Despite the Earthquake, God is Here

On November 14th, 2016, a 7.8 magnitude earthquake struck Kaikoura. Given the strength of the earthquake it was a miracle that only two people lost their lives. A holiday weekend with lots of tourists visiting here had just ended, and most people were at home instead of the hotels or other common areas that were among the most damaged. Nevertheless there was a lot of damage: particularly in the commercial district that was gearing up for what would usually be a peak tourist season. But the road northward was blocked, and few tourists came.

This was the setting that my cohort of CCSP entered. I, for one, was largely naïve of the impact of the earthquake. Our program was relocated, but it was to a beautiful spot overlooking the ocean and close to town. I had nothing to compare it to, and thus no sense of the loss that occurred. The loss first began to hit me when I biked out to see the old convent with Kelly, one of my friends from the program. As we carefully walked around the outside of the building, I saw what a beautiful place it was. It was large with balconies and porches, and surrounded by flowers and fields. Sanctuary seems like the only word to describe it: it was a place set aside for the work of God, a place of peace, healing, and contemplation. Even in its brokenness it was beautiful; there were still vegetables growing in the garden and at a distance through the windows we could see artwork on the walls and a bowl of fruit sitting in the living room. But now there was glass on the ground and caution tape surrounding the parameter. Like the pictures you see on TV, I saw a perfect place frozen in time by a natural disaster. I started to understand the deep impact of this event on those around me, and saw how deep the hurt ran.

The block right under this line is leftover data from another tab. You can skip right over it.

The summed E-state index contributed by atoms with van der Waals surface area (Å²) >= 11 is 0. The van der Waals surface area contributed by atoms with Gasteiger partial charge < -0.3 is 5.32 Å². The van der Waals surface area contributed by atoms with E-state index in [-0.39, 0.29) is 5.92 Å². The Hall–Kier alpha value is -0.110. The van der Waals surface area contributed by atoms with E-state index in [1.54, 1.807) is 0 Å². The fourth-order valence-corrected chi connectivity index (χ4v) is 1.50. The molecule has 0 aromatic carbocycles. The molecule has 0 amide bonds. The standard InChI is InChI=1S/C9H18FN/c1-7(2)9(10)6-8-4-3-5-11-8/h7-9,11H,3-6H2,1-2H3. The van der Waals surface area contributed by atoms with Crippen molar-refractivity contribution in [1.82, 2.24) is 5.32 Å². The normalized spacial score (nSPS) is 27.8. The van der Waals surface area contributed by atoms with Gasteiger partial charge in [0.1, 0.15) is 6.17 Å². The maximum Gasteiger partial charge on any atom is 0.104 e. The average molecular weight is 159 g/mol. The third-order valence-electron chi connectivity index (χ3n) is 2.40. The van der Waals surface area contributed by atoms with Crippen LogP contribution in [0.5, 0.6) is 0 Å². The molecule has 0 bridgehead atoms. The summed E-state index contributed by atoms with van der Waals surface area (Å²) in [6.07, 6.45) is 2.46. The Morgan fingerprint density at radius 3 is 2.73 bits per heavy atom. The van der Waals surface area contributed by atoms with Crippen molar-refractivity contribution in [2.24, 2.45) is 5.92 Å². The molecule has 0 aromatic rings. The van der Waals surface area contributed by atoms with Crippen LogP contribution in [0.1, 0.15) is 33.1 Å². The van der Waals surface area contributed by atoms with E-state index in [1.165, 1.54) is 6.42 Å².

I see God in the eyes of the Christians of Kaikoura. Their eyes sparkle and glow as they talk about the work of God in this town and in their lives. They talk about how fear tried to enter their lives with the earthquake, but how they know that God did not give us a spirit of fear but of power. Therefore, they refuse to let fear enter their lives.

This past break I had the opportunity to stay local for a part of it and get to know the people here. One woman, Fiona, learned that we were staying out of town and welcomed us to stay at her home since it was closer to church and town. I’ve seen a lot of homes and businesses that are still in disarray, but her home was filled with peace. For a while she didn’t put back up the fragile decorations hanging on the wall in case an aftershock knocked them off again. But she decided that she wanted her home to be a place of healing and of peace, so she decided to hang up her decorations anyways. Her warm welcome to us and the peace of her home was such a blessing. As she talked her eyes glowed about God’s provision during the earthquake, the Holy Spirit’s work in her family, and how God has brought her beautiful, full household together. There is life here, and new beginnings despite the pain.

You know that feeling of excitement you get when someone’s eyes light up when they talk about their passions? I’ve never met a group of people so alive that they bring Jesus into every conversation, and found so many people with sparkling eyes. So if you ask me where I see God here: He’s so clearly living in people who see hope amid chaos, and the Sprit working within pain. I see a people who are passionate about how God has redeemed their lives and their pasts, and who desire for others to find the same joy that they have discovered. It’s contagious really, and so far beyond what would be expected given the circumstances. This contagious joy and peace might just be the most beautiful thing I have experienced in New Zealand so far.

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Me with Lisa, one of my favorite faith-filled Kiwis! This post is dedicated to Lisa, Fiona, and Dawn. 

~Christine

This Place is Different! (in a good way)